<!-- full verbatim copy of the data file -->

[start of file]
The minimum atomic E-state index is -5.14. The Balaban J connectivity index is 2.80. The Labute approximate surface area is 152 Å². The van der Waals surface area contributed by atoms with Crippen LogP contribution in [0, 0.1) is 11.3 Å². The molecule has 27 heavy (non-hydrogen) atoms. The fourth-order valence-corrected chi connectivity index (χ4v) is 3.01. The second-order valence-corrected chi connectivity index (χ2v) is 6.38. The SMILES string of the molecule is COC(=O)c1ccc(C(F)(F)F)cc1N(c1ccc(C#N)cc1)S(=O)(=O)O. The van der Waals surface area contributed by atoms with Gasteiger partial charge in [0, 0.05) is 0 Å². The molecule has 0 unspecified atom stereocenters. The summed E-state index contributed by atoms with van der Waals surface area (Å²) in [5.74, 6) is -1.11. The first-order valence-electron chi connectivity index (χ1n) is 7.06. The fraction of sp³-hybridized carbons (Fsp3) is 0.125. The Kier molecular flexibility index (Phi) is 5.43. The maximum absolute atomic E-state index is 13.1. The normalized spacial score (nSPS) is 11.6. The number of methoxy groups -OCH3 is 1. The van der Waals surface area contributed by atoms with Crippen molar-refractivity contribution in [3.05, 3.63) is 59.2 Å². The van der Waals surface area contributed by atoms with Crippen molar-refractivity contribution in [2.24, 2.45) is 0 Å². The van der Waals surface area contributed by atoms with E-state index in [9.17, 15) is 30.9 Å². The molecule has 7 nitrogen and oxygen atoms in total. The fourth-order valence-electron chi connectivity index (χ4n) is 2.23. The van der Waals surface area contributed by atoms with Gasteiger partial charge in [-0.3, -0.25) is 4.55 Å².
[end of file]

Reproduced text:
The minimum atomic E-state index is -5.14. The Balaban J connectivity index is 2.80. The Labute approximate surface area is 152 Å². The van der Waals surface area contributed by atoms with Crippen LogP contribution in [0, 0.1) is 11.3 Å². The molecule has 27 heavy (non-hydrogen) atoms. The fourth-order valence-corrected chi connectivity index (χ4v) is 3.01. The second-order valence-corrected chi connectivity index (χ2v) is 6.38. The SMILES string of the molecule is COC(=O)c1ccc(C(F)(F)F)cc1N(c1ccc(C#N)cc1)S(=O)(=O)O. The van der Waals surface area contributed by atoms with Gasteiger partial charge in [0, 0.05) is 0 Å². The molecule has 0 unspecified atom stereocenters. The summed E-state index contributed by atoms with van der Waals surface area (Å²) in [5.74, 6) is -1.11. The first-order valence-electron chi connectivity index (χ1n) is 7.06. The fraction of sp³-hybridized carbons (Fsp3) is 0.125. The Kier molecular flexibility index (Phi) is 5.43. The maximum absolute atomic E-state index is 13.1. The normalized spacial score (nSPS) is 11.6. The number of methoxy groups -OCH3 is 1. The van der Waals surface area contributed by atoms with Crippen molar-refractivity contribution in [3.05, 3.63) is 59.2 Å². The van der Waals surface area contributed by atoms with Crippen molar-refractivity contribution in [2.24, 2.45) is 0 Å². The van der Waals surface area contributed by atoms with E-state index in [9.17, 15) is 30.9 Å². The molecule has 7 nitrogen and oxygen atoms in total. The fourth-order valence-electron chi connectivity index (χ4n) is 2.23. The van der Waals surface area contributed by atoms with Gasteiger partial charge in [-0.3, -0.25) is 4.55 Å².